Use Baking Soda and Lemon Juice for Perfect Pancakes
The good news is that it's easy to make pancakes without baking powder. The even better news is that your family won't notice the difference. Because baking powder contains baking soda plus an acid, such as cream of tartar, you can substitute baking soda for the baking powder as long as you also add an acid to the mix.
This recipe calls for lemon juice as the acid, but you could experiment with other acidic ingredients too, such as buttermilk, yogurt or vinegar.
Total Time: 15 minutes | Prep Time: 5 minutes | Serves: 4
- 1 1/2 cups flour, white or wheat
- 2 teaspoons baking soda
- 1 teaspoon salt
- 2 cups milk
- 2 eggs
- 1 tablespoon plus 1 teaspoon lemon juice
- 2 tablespoons vegetable oil or butter
- Turn on a griddle or frying pan to medium-high.
- In a medium mixing bowl, whisk together the flour, baking soda and salt.
- In a separate bowl or small pitcher, using a fork or spoon, stir together the milk, eggs and lemon juice. Don't be alarmed if the milk curdles when you add the lemon juice; that's normal.
- Pour the wet ingredients into the dry ingredients, and whisk them together until they are thoroughly blended. Add an additional tablespoon or two of milk if the batter seems too thick.
- Spread 1 tablespoon of oil or butter on the griddle or frying pan, and ladle on about 1/2 cup of pancake batter for each pancake.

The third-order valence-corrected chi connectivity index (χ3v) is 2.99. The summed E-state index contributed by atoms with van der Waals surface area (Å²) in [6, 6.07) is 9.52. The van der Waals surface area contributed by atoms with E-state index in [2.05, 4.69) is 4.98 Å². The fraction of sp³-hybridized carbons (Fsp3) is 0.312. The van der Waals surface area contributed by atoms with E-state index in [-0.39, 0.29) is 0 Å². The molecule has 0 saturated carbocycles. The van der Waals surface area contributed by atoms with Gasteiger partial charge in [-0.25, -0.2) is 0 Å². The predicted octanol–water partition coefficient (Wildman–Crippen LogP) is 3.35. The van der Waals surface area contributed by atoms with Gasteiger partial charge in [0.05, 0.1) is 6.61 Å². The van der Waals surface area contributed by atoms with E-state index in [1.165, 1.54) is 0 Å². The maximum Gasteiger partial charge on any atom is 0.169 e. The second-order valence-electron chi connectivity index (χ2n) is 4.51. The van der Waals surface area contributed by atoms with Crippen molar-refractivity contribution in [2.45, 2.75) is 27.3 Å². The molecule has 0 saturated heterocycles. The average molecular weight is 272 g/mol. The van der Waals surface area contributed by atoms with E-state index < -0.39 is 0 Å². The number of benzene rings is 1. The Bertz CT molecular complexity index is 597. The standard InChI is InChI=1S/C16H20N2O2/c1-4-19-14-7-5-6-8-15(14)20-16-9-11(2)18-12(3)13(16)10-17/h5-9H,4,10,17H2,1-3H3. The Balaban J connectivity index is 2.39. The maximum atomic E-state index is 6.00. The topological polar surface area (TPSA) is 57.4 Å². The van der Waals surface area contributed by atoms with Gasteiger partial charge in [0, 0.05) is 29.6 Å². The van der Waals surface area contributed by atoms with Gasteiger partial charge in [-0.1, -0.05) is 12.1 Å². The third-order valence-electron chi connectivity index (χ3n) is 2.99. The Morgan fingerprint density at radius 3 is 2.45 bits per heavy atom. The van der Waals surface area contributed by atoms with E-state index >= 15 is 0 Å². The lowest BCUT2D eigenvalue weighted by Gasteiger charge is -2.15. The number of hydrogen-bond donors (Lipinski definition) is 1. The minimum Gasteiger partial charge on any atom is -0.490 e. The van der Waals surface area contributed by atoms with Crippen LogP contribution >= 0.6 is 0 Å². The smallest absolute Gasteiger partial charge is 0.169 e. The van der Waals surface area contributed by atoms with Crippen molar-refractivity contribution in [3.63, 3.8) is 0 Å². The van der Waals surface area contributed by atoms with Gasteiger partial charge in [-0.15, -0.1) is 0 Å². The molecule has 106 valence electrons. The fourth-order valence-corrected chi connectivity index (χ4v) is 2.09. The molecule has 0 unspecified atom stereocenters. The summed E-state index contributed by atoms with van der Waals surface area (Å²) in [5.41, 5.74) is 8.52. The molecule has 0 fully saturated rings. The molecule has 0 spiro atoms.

- Cook one side of the pancakes until bubbles rise and pop from the middle of the pancake, and the edges of the pancake appear cooked, about 2 to 3 minutes. Flip the pancakes and cook them until they are golden brown on the bottom, about another 1 or 2 minutes.
- Add the rest of the oil or butter to the pan to finish cooking the rest of the batter.
- Bon Appetit: Baking Soda
- Sharon Tyler Herbst and Ron Herbst: "Food Lover's Companion"
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Susan Lundman began writing about her love of cooking, ingredient choices, menu planning and healthy eating after working for 20 years on children's issues at a nonprofit organization. She has written about food online professionally for ten years on numerous websites, and has provided family and friends with homemade recipes and stories about culinary adventures. Lundman received her M.A. from Stanford University.